Moralism, Fundamentalism, and the Rhetoric of Decline in Eurasia, 1600–1900
A two-day core conference at the William Andrews Clark Memorial Library organized by Clark Professors Andrea S. Goldman and Gabriel Piterberg, (UCLA)
Friday, November 16, 2012
9:30 AM - 5:30 PM
William Andrews Clark Memorial Library
2520 Cimarron St.
The Clark and Center core program for 2012–2013 explores responses to crises and upheavals in early modern landed empires, with special focus on the Ottoman and Qing empires. In particular, we will investigate the perceptions of temporary collapses of state power in the seventeenth and nineteenth centuries. Detecting tendencies toward moralism and perceived decline in elite discourses and state policies, we will look at the ways such concerns were expressed in the domains of institutional and educational reforms, sexual mores, and cultural representation. We will also examine how social boundaries were both rigidified and contested at such moments of transition. We hope to discern shared patterns across Eurasia as well as trajectories specific to each political entity.
Session 1—Moralism and the Rhetoric of Decline in Seventeenth-Century Eurasia
The background for this conference is the sixteenth-century price revolution in Eurasia and the attendant political and social crises of the first half of the seventeenth century. It will focus on two phenomena. The first is the religious movements and discourses of moral purification, which ranged from sexual mores to people’s attire when they appeared in the public domain. Papers on this theme will consider whether this may have been a reaction to what Walter Andrews has termed the "age of beloveds." The second phenomenon is the proliferation of literatures of decline, in which bureaucrats and intellectuals tried to diagnose what was wrong with their states and societies, and to prescribe solutions accordingly. Papers on this topic will go beyond the limitations of content analysis and positivist reading, and will consider its social, literary and rhetorical dimensions.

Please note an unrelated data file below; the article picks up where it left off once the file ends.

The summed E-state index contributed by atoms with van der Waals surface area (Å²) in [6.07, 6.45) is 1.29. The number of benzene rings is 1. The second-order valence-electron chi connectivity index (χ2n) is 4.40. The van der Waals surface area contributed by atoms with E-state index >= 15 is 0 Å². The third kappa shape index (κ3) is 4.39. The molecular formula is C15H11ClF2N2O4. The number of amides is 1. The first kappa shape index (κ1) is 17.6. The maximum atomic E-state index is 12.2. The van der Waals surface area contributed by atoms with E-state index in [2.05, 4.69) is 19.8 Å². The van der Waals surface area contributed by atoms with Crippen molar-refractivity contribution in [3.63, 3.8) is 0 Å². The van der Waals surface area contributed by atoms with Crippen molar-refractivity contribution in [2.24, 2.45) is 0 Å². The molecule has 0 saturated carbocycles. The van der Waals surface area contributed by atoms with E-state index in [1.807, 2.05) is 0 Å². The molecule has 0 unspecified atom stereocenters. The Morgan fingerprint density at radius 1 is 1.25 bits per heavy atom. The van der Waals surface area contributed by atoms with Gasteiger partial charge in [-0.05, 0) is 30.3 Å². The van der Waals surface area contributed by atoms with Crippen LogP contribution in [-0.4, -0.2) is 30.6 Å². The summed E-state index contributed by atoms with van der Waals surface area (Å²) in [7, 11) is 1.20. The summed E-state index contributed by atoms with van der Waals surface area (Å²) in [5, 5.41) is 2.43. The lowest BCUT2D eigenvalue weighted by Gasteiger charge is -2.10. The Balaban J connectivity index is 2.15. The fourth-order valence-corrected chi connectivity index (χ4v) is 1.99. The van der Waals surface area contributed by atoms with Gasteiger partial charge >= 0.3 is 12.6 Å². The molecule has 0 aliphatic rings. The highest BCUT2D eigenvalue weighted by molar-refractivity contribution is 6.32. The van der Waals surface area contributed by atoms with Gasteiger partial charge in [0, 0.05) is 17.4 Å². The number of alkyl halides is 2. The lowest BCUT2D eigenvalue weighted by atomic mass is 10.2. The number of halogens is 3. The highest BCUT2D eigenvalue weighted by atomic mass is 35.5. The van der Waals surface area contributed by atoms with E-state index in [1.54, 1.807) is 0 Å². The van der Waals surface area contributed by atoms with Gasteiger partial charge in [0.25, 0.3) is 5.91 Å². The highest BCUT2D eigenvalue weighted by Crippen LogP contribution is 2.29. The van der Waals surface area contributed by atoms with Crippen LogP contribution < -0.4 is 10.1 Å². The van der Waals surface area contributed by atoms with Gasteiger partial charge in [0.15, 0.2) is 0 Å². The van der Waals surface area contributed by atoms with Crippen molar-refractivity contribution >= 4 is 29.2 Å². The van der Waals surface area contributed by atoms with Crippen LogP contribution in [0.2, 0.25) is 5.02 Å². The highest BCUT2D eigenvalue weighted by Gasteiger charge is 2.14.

Registration Deadline: November 9, 2012
Registration Fees: $20 per person; UC faculty & staff, students with ID: no charge*
All students, UC faculty and staff may register via e-mail by sending their name, affiliation and phone number to firstname.lastname@example.org
*Students should be prepared to provide their current University ID at the conference.
Complimentary lunch and other refreshments are provided to all registrants.
Please be aware that space at the Clark is limited and that registration closes when capacity is reached. Confirmation will be sent via email.
SCHEDULE: Friday, November 16th
Morning Coffee and Registration
Barbara Fuchs, University of California, Los Angeles Welcome
Andrea S. Goldman and Gabriel Piterberg, University of California, Los Angeles
Session 1: Decline Across Seventeenth-Century Eurasia Revisited
Chair: Gabriel Piterberg, University of California, Los Angeles
Linda T. Darling, University of Arizona
The Ottoman Decline Literature as a Social Phenomenon: An Interim Report
Siyen Fei, University of Pennsylvania
Late Ming Urban Decline: Myth or Reality?
Discussant: Zirwat Chowdhury, Ahmanson-Getty Fellow
Session 2: Piety and Crisis across Seventeenth-Century Eurasia
Chair: Sebouh Aslanian, University of California, Los Angeles
Derin Terzioğlu, Boğaziçi University
Piety in a Disenchanted World: 'Sunnitizing' Sufi Preachers and the Crisis of the Ottoman State in the Early Seventeenth Century
Jiang Wu, University of Arizona
Chinese Zen Monk Yinyuan (1592–1673) and the Authenticity Crisis in Early Modern East Asia
Discussant: Spencer Jackson, Ahmanson-Getty Fellow
Session 3: Morality and Knowledge in Seventeenth-Century Eurasia
Chair: Charlotte Furth, Professor Emerita, University of Southern California
Nir Shafir, University of California, Los Angeles
Nasihat and Knowledge: Moral and Knowledge Order in Seventeenth- Century Ottoman Advice Manuals
John R. Williams, Colorado College
Moralizing Fortune: Examination Discourse and Dynastic Change in Seventeenth-Century China
Discussant: Ying Zhang, Visiting Scholar, University of California, Los Angeles
Sponsor(s): Center for 17th and 18th Century Studies